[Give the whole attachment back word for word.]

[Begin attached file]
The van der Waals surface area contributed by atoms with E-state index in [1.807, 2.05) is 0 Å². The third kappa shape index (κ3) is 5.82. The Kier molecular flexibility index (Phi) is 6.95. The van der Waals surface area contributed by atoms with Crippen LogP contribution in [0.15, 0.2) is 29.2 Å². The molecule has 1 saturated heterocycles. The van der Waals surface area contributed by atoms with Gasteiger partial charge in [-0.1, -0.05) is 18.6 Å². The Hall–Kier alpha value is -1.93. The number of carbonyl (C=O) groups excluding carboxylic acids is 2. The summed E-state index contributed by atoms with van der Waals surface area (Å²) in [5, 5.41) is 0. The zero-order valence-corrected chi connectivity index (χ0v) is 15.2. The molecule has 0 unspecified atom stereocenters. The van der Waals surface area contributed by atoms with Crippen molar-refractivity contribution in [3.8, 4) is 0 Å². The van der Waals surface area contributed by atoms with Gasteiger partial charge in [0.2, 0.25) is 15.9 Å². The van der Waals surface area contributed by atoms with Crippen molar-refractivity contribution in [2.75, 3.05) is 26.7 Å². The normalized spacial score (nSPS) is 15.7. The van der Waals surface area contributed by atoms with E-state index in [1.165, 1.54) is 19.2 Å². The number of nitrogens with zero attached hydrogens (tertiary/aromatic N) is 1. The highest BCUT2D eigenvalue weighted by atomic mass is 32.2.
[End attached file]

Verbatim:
The van der Waals surface area contributed by atoms with E-state index in [1.807, 2.05) is 0 Å². The third kappa shape index (κ3) is 5.82. The Kier molecular flexibility index (Phi) is 6.95. The van der Waals surface area contributed by atoms with Crippen LogP contribution in [0.15, 0.2) is 29.2 Å². The molecule has 1 saturated heterocycles. The van der Waals surface area contributed by atoms with Gasteiger partial charge in [-0.1, -0.05) is 18.6 Å². The Hall–Kier alpha value is -1.93. The number of carbonyl (C=O) groups excluding carboxylic acids is 2. The summed E-state index contributed by atoms with van der Waals surface area (Å²) in [5, 5.41) is 0. The zero-order valence-corrected chi connectivity index (χ0v) is 15.2. The molecule has 0 unspecified atom stereocenters. The van der Waals surface area contributed by atoms with Crippen molar-refractivity contribution in [3.8, 4) is 0 Å². The van der Waals surface area contributed by atoms with Gasteiger partial charge in [0.2, 0.25) is 15.9 Å². The van der Waals surface area contributed by atoms with Crippen molar-refractivity contribution in [2.75, 3.05) is 26.7 Å². The normalized spacial score (nSPS) is 15.7. The van der Waals surface area contributed by atoms with E-state index in [1.165, 1.54) is 19.2 Å². The number of nitrogens with zero attached hydrogens (tertiary/aromatic N) is 1. The highest BCUT2D eigenvalue weighted by atomic mass is 32.2.